If you submitted your beautiful, perfect grant this summer like I did, then chances are its review date fell during the government shutdown. Word came down yesterday via notice NOT-OD-14-003 that instead of rescheduling 2 weeks' worth of study sections, NIH has simply bumped all of those beautiful, perfect proposals to join their Oct/Nov-submitted brothers and sisters at February's meeting dates. Which means that in comparison, your now 8-month old grant may be...not so fresh.
Aha! But the sensitive folks at NIH have seen the inequity in such an arrangement, and tossed us the tiniest of bones in anticipation of our rage: the opportunity to "refresh" our submissions (their words), with a new, fresher, Nov 20 deadline.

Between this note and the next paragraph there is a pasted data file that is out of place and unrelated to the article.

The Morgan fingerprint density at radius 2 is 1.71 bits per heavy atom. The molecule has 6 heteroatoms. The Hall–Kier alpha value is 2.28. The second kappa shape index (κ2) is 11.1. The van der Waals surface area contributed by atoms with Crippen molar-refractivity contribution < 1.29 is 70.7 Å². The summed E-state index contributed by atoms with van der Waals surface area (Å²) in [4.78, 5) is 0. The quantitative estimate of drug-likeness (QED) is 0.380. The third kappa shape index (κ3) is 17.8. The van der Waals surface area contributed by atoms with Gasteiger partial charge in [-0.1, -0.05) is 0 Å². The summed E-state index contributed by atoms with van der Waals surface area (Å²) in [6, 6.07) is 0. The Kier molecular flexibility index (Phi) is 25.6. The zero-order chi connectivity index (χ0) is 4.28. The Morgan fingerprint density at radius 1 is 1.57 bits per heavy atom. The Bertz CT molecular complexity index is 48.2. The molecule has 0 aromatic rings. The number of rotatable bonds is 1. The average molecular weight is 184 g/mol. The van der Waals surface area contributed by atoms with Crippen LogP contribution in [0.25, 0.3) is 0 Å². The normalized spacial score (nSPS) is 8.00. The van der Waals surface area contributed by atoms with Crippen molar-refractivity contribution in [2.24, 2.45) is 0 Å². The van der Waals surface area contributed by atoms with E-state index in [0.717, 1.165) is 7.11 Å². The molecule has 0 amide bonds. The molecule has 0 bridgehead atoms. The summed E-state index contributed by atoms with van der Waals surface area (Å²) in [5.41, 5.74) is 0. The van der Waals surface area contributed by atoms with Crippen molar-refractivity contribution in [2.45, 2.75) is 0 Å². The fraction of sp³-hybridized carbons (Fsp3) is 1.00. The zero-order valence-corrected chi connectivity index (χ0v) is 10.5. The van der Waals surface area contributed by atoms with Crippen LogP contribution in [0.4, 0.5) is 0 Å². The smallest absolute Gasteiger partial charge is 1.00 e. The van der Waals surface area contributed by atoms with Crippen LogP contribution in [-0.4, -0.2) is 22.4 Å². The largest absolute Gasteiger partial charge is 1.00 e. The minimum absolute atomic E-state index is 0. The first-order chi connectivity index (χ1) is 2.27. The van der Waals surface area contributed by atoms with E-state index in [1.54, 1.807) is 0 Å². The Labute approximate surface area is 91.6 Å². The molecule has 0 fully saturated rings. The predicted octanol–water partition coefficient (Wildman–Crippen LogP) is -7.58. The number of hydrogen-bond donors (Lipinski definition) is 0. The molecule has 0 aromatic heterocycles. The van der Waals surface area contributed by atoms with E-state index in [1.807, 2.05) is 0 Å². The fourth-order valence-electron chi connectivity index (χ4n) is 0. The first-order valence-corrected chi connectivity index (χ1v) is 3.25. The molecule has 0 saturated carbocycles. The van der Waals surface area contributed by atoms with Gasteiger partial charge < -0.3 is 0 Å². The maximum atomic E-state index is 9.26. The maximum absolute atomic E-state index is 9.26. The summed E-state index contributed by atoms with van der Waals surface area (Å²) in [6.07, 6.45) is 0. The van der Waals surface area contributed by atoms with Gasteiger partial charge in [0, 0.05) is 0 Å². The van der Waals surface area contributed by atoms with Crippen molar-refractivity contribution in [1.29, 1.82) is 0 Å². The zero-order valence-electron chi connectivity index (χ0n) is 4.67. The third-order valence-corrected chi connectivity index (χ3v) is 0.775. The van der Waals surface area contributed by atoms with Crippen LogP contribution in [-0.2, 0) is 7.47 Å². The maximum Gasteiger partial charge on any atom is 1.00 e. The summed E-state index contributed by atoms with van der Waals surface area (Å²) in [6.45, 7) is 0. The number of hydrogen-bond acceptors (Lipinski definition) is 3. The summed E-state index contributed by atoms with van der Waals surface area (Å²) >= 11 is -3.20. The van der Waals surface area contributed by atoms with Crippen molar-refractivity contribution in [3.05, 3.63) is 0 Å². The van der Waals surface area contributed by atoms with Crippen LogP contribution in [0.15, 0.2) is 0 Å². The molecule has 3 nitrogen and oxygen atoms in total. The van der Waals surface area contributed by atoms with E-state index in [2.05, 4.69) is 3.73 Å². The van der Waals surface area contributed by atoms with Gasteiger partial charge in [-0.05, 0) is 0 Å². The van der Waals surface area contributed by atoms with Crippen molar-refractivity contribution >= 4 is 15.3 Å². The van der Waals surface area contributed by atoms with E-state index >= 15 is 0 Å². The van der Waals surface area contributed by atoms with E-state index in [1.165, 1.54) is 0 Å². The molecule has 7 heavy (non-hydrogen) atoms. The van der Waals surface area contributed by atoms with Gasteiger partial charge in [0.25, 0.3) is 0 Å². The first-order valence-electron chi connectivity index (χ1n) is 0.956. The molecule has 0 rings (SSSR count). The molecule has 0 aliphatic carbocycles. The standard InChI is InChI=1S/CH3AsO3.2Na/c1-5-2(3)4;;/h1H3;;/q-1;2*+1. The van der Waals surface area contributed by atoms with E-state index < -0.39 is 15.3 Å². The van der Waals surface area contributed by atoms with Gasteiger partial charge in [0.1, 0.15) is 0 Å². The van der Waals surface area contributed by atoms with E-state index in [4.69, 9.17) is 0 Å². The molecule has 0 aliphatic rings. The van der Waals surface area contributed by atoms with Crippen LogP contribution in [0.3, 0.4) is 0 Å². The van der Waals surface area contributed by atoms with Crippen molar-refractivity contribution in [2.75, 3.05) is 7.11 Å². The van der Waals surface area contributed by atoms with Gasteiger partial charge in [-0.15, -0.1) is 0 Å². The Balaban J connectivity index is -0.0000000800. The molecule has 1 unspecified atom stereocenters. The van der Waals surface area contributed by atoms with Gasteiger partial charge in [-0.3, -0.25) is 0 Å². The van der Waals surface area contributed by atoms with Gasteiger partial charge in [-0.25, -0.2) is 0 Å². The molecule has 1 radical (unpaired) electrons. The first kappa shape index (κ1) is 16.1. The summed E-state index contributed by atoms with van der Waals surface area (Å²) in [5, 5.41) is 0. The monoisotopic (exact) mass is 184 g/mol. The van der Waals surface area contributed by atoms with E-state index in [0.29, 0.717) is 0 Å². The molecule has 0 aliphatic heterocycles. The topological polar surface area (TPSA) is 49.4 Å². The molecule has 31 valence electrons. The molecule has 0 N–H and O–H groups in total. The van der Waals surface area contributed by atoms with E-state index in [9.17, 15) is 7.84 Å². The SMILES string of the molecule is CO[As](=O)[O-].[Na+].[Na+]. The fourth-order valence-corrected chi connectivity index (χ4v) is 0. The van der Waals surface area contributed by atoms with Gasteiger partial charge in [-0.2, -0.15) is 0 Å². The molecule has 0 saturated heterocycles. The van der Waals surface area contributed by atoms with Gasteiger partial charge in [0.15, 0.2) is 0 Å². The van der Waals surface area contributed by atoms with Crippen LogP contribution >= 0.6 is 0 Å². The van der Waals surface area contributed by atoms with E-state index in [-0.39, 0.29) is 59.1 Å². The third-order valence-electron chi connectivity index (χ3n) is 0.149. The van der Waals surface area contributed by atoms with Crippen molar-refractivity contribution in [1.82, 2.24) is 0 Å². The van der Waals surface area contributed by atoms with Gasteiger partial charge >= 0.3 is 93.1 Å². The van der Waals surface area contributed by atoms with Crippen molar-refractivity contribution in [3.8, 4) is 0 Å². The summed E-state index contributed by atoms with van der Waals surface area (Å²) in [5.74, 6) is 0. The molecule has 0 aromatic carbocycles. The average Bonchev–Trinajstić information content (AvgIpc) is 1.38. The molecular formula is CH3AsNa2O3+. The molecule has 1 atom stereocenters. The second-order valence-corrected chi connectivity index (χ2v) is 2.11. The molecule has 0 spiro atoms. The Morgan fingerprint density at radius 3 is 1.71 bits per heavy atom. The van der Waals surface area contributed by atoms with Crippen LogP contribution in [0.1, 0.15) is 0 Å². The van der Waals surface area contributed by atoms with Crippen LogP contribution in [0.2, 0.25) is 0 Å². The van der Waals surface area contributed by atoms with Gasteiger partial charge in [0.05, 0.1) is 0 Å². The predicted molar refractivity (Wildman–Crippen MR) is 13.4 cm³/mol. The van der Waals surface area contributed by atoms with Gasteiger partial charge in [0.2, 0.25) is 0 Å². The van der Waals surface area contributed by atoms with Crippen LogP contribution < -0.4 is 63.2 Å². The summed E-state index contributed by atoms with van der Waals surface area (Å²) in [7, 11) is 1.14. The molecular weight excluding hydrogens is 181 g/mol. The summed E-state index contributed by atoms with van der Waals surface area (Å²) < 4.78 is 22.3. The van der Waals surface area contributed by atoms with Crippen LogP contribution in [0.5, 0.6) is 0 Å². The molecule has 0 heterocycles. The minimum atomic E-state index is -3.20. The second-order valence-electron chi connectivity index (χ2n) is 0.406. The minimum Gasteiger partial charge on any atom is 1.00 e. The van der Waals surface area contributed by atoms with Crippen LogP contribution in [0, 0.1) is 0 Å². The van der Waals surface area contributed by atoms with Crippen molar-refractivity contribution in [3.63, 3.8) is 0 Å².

I hate everything about this. First, it means that I absolutely have to do it. If I don't, my proposal gets judged against others from my cohort who did, putting me at a disadvantage. So goodbye, whatever I was planning on getting done in the next 4 weeks (which, btw, overlaps completely with the Society for Neuroscience meeting), and hello scrambling for preliminary data and updated figures. Second, whether conscious or not, the reviewers will almost surely add a 6th criterion, "progress since original submission." So, those who, hypothetically speaking, spent the summer fighting with their university's biosafety committee over the meaning of "replication-deficient" instead of making actual progress on the proposed work are again at a disadvantage.
Basically, we are fucked. But I guess I'd better get going on all that refreshing.